In what feels like another attempt to put the Internet genie back in the bottle, three traditional media companies—The New York Times, The Washington Post, and the Gannett chain, publisher of USA Today—have launched a new service called Ongo that they hope will persuade readers to pay for their content, even though much of that content is already available for free. Although it has some interesting features aimed at compensating readers for sharing content, Ongo seems like yet another Hail Mary pass aimed at trying to rewind the clock and impose scarcity on media content, and one that will likely fail just as quickly as others have.
Ongo is run by former eBay and PayPal executive Alex Kazim and has received $12 million in funding from the NYT, The Washington Post, and Gannett.The service charges users $6.99 a month for access to content from its three main backers as well as from the Associated Press, the Financial Times, and The Guardian. "People are getting their news online in lots of different ways," Kazim told PaidContent. "This is another option. We believe it recognizes the way people read on the Web. They don't just read one outlet." If that sounds a lot like Google News to you, you're not the only one.
Ongo further complicates things by giving readers who pay the $6.99 only the top 20 stories from The New York Times (which appears to be hedging its bets), as well as stories from The Washington Post and USA Today. Readers who want other content will have to pay à la carte for it, which seems needlessly complex and will likely turn many off. The service includes incentives for sharing—subscribers can earn credits by sharing stories with people who then sign up for the service, and bloggers can apparently earn credits, as well as possible cash compensation for linking to Ongo stories—but it's not clear whether these credits are going to be enough of a carrot to draw many users.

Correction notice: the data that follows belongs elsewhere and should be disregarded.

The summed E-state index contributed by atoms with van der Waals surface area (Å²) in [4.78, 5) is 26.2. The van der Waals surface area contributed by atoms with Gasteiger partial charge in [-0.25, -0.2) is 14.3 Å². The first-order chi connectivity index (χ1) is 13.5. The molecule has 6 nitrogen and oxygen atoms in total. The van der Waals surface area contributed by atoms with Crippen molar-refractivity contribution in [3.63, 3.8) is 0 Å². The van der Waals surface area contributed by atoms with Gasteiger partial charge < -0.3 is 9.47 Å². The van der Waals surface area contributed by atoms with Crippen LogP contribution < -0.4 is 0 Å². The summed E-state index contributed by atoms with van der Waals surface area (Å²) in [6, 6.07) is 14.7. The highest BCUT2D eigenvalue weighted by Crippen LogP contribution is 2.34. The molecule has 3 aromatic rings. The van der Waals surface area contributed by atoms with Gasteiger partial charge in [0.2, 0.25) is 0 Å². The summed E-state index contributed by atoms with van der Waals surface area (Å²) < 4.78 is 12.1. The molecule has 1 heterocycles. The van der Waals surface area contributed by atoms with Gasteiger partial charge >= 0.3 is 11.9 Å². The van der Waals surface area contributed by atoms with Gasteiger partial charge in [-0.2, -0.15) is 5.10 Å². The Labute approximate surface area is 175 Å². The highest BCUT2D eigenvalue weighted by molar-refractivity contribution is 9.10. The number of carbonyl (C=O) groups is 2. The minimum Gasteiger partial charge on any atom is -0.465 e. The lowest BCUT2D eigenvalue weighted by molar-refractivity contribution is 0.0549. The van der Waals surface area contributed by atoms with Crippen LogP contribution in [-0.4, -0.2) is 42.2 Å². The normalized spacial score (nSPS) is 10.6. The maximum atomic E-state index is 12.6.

Alesia Down the Drain
Ongo sounds similar to a service that Rupert Murdoch's News Corp. conglomerate was working on for more than a year, which was code-named Project Alesia (after a famous campaign by Julius Caesar) and was designed to aggregate not just content from The Wall Street Journal, the London Times, and other Murdoch papers, but was also working on partnerships with other chains to make their content part of the paid service. The project was killed in October, just a few weeks before it was supposed to be launched, but not before it had spent a reported $30 million and hired more than 100 staffers. It's not clear whether Ongo was in development before Alesia or is a spinoff.
Will some people pay for Ongo? Probably. But no one who knows how to use an RSS reader or who follows news sources via Twitter or Facebook is likely to do so, since they are already getting much of that news for free. And even when The New York Times launches its paywall, which it is expected to do soon, people who come in via social media, such as Twitter and Facebook, and from blogs will likely still get access to NYT content—according to comments from Times Chairman Arthur Sulzberger Jr.—and so will those who come to the Times website only occasionally, since it will be metered access.
The only way something like Ongo would really work is if everyone decided to put content behind a paywall and cut off their RSS feeds. Even if that were to happen, other sites or individual users would just log into the pay service and copy the content and the post it somewhere, which others would then link to. Just like iPad apps and other similar approaches, Ongo is yet another attempt to reimpose the scarcity model that newspapers lost when the Web first arrived. Although it might seem presumptuous to condemn something on the day it is launched, this latest attempt seems almost certain to fail.
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